Part of Advances in Neural Information Processing Systems 1 (NIPS 1988)
David Servan-Schreiber, Axel Cleeremans, James McClelland
We explore a network architecture introduced by Elman (1988) for predicting successive elements of a sequence. The network uses the pattern of activation over a set of hidden units from time-step t-l, together with element t, to predict element t+ 1. When the network is trained with strings from a particular finite-state grammar, it can learn to be a perfect finite-state recognizer for the grammar. Cluster analyses of the hidden-layer patterns of activation showed that they encode prediction-relevant information about the entire path traversed through the network. We illustrate the phases of learning with cluster analyses performed at different points during training.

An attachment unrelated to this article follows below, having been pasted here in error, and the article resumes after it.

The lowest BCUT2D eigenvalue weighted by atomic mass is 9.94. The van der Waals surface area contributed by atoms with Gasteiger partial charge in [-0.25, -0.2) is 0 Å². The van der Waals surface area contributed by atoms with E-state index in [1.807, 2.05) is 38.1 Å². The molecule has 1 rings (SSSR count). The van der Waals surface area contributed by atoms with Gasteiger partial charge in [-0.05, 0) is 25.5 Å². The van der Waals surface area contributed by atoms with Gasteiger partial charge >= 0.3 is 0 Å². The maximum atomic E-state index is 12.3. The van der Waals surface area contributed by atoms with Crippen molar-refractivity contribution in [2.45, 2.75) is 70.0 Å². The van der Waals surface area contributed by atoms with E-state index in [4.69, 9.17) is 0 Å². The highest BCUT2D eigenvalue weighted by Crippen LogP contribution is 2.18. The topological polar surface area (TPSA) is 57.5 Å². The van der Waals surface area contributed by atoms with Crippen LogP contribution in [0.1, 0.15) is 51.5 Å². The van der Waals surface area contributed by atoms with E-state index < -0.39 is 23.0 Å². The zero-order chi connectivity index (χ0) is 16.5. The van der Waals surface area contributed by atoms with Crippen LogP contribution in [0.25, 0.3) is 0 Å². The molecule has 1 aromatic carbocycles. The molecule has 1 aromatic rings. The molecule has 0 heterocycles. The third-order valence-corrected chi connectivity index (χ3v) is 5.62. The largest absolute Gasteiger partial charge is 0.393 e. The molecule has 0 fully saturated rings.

Several connectionist architectures that are explicitly constrained to capture sequential infonnation have been developed. Examples are Time Delay Networks (e.g. Sejnowski & Rosenberg. 1986) -- also called 'moving window' paradigms -- or algorithms such as back-propagation in time (Rumelhart. Hinton & Williams. 1986), Such architectures use explicit representations of several consecutive events. if not of the entire history of past inputs. Recently. Elman (1988) has introduced a simple recurrent network (SRN) that has the potential to master an infinite corpus of sequences with the limited means of a learning procedure that is completely local in time (see Figure I.).